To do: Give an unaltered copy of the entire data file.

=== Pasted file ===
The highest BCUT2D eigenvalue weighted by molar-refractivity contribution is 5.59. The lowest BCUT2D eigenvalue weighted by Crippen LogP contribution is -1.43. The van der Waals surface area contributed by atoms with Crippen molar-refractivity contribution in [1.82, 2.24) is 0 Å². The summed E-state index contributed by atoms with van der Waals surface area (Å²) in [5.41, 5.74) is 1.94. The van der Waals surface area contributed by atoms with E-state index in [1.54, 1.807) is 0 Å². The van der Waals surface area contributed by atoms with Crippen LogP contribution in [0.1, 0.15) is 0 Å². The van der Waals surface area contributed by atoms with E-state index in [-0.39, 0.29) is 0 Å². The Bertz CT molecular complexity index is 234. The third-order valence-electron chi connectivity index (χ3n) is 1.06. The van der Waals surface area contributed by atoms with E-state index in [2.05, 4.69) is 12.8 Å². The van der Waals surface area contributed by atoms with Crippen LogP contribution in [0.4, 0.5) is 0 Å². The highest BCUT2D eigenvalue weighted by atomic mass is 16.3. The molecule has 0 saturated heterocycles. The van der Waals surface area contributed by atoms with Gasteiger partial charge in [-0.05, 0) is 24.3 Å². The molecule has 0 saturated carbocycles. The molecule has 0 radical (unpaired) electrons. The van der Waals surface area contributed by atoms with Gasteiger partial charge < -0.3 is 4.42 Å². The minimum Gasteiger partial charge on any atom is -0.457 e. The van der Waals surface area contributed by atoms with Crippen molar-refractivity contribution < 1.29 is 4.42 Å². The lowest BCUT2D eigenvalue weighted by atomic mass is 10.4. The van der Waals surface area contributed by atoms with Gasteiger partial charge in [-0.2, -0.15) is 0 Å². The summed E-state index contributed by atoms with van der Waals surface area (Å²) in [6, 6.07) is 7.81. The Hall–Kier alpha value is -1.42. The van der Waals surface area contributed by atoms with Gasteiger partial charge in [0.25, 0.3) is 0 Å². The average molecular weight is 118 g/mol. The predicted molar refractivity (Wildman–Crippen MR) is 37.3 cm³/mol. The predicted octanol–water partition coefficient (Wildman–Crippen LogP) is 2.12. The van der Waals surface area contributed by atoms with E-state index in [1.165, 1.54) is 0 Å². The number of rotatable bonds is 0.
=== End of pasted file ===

The highest BCUT2D eigenvalue weighted by molar-refractivity contribution is 5.59. The lowest BCUT2D eigenvalue weighted by Crippen LogP contribution is -1.43. The van der Waals surface area contributed by atoms with Crippen molar-refractivity contribution in [1.82, 2.24) is 0 Å². The summed E-state index contributed by atoms with van der Waals surface area (Å²) in [5.41, 5.74) is 1.94. The van der Waals surface area contributed by atoms with E-state index in [1.54, 1.807) is 0 Å². The van der Waals surface area contributed by atoms with Crippen LogP contribution in [0.1, 0.15) is 0 Å². The van der Waals surface area contributed by atoms with E-state index in [-0.39, 0.29) is 0 Å². The Bertz CT molecular complexity index is 234. The third-order valence-electron chi connectivity index (χ3n) is 1.06. The van der Waals surface area contributed by atoms with E-state index in [2.05, 4.69) is 12.8 Å². The van der Waals surface area contributed by atoms with Crippen LogP contribution in [0.4, 0.5) is 0 Å². The highest BCUT2D eigenvalue weighted by atomic mass is 16.3. The molecule has 0 saturated heterocycles. The van der Waals surface area contributed by atoms with Gasteiger partial charge in [-0.05, 0) is 24.3 Å². The molecule has 0 saturated carbocycles. The molecule has 0 radical (unpaired) electrons. The van der Waals surface area contributed by atoms with Gasteiger partial charge < -0.3 is 4.42 Å². The minimum Gasteiger partial charge on any atom is -0.457 e. The van der Waals surface area contributed by atoms with Crippen molar-refractivity contribution < 1.29 is 4.42 Å². The lowest BCUT2D eigenvalue weighted by atomic mass is 10.4. The van der Waals surface area contributed by atoms with Gasteiger partial charge in [-0.2, -0.15) is 0 Å². The summed E-state index contributed by atoms with van der Waals surface area (Å²) in [6, 6.07) is 7.81. The Hall–Kier alpha value is -1.42. The van der Waals surface area contributed by atoms with Gasteiger partial charge in [0.25, 0.3) is 0 Å². The average molecular weight is 118 g/mol. The predicted molar refractivity (Wildman–Crippen MR) is 37.3 cm³/mol. The predicted octanol–water partition coefficient (Wildman–Crippen LogP) is 2.12. The van der Waals surface area contributed by atoms with E-state index in [1.165, 1.54) is 0 Å². The number of rotatable bonds is 0.